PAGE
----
The AICPA saw a need in the industry that it could fill: a general use report that describes an organization’s cybersecurity risk management program and verifies the effectiveness of its controls. Thus, SOC for Cybersecurity was created. In April 2017, the AICPA announced its new cybersecurity risk mangement reporting framework, paired with a market-driven, voluntary SOC for Cybersecurity examination. Could your organization benefit from a SOC for Cybersecurity examination? Let’s find out.

What is the Cybersecurity Risk Management Framework?

Before we dive in deeper, let’s define some terms set out by the AICPA, including:

  • Cybersecurity: The processes and controls implemented to manage cybersecurity risks.
  • Cybersecurity Risks: A subset of information security risks, specifically related to the connection to and use of cyberspace.
  • Cybersecurity Risk Management Program: The set of policies, processes, and controls designed to protect information and systems from security events that could compromise the achievement of an organization’s cybersecurity objectives and to detect, respond to, mitigate, and recover from security events that are not prevented.
  • Cybersecurity Risk Management Framework: A way for CPAs to examine and report on management-prepared information on their cybersecurity risk management program.

If you’ve already implemented a cybersecurity risk management program at your organization, you probably realized that there’s no widely-accepted approach for cybersecurity assessments. You may have found useful information from other frameworks, such as the NIST Cybersecurity Framework or ISO 27001, but piecing together which information is best practice or which applies to your organization is difficult. The AICPA recognized the burden placed on organizations that are trying to develop an effective cybersecurity risk management program. The objective of the AICPA’s new cybersecurity risk management framework is to reduce that compliance burden by providing common criteria for assessing a cybersecurity risk management program’s effectiveness and establishing best practices. This cybersecurity risk management framework is beneficial to a broad range of users, scalable, and evolving alongside the threat landscape.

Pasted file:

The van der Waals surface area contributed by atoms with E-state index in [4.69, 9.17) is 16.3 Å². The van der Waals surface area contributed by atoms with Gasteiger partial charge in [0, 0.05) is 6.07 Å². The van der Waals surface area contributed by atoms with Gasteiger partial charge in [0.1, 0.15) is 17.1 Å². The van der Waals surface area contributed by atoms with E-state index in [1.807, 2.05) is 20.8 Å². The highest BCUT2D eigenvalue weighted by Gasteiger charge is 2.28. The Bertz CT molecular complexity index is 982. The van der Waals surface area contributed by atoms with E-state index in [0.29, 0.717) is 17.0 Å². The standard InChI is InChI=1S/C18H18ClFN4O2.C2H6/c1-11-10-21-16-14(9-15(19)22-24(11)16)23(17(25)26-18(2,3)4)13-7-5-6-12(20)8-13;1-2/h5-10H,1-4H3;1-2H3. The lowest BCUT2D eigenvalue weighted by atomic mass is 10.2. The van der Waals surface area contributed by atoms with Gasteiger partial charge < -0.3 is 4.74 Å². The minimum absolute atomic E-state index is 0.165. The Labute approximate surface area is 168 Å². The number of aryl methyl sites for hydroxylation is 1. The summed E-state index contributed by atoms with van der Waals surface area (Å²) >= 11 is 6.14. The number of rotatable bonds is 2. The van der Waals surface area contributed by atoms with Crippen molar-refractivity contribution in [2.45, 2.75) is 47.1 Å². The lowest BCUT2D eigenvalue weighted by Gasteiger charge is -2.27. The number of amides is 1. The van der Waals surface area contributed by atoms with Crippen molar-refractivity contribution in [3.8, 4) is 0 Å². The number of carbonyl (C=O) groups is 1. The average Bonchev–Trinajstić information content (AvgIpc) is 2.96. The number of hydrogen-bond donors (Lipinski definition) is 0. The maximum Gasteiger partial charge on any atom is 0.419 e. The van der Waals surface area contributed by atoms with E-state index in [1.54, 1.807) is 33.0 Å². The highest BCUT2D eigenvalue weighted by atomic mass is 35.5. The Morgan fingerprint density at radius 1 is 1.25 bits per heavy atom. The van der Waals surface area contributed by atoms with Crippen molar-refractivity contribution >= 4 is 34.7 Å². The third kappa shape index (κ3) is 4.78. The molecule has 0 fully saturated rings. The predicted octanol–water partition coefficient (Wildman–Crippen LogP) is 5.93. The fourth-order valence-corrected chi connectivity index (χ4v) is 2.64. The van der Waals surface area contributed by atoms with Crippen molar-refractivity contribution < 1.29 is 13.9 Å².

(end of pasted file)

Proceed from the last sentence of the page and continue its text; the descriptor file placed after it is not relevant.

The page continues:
The cybersecurity risk management framework is a key component of the newest addition to the AICPA’s System and Organization Controls (SOC) suite of services.

What is SOC for Cybersecurity?

A SOC for Cybersecurity examination is how a CPA reports on an organization’s cybersecurity risk management program. Its intent is to communicate information regarding an organization’s cybersecurity risk management efforts, which can give boards of directors, analysts, investors, business partners, industry regulators, and users an entity-wide perspective and confidence in an organization’s cybersecurity risk management program.

A SOC for Cybersecurity examination reports on three elements:

  1. Management’s Description: The management-prepared description of an organization’s cybersecurity risk management program, including key cybersecurity policies and procedures, how the organization manages cybersecurity risks, and how it determines which systems and information are sensitive. This gives readers context and an understanding of the organization’s cybersecurity risk management program.
  2. Management’s Assertion: Management must also make an assertion on whether the cybersecurity risk management program controls are effective and meet cybersecurity objectives, and whether the description meets description criteria.
  3. Practitioner’s Opinion: This element will issue a CPA’s opinion on management’s description and whether the controls in place are effective and achieve cybersecurity objectives.

A SOC for Cybersecurity examination does not report on the details of controls, the list of tests of controls performed, or the results, which is why it is a general use report. A SOC for Cybersecurity examination also does not result in an expressed opinion on compliance with laws and regulations or privacy and processing integrity criteria. It does, though, validate cybersecurity controls that are in support of compliance, privacy, and processing integrity.

Managing cybersecurity risks is challenging, even with a sophisticated cybersecurity risk management program. Organizations should do everything possible to prevent, detect, and mitigate cybersecurity risks. Could your organization benefit from a SOC for Cybersecurity examination? If you’re interested in proactive, voluntary cybersecurity efforts, contact us today.

More Resources

Cybersecurity Risk Management Reporting Fact Sheet

5 Ways to Defend Your Business from Cyber Threats

What’s the Difference Between SOC 1, SOC 2, and SOC 3?

The 3 Objectives of COSO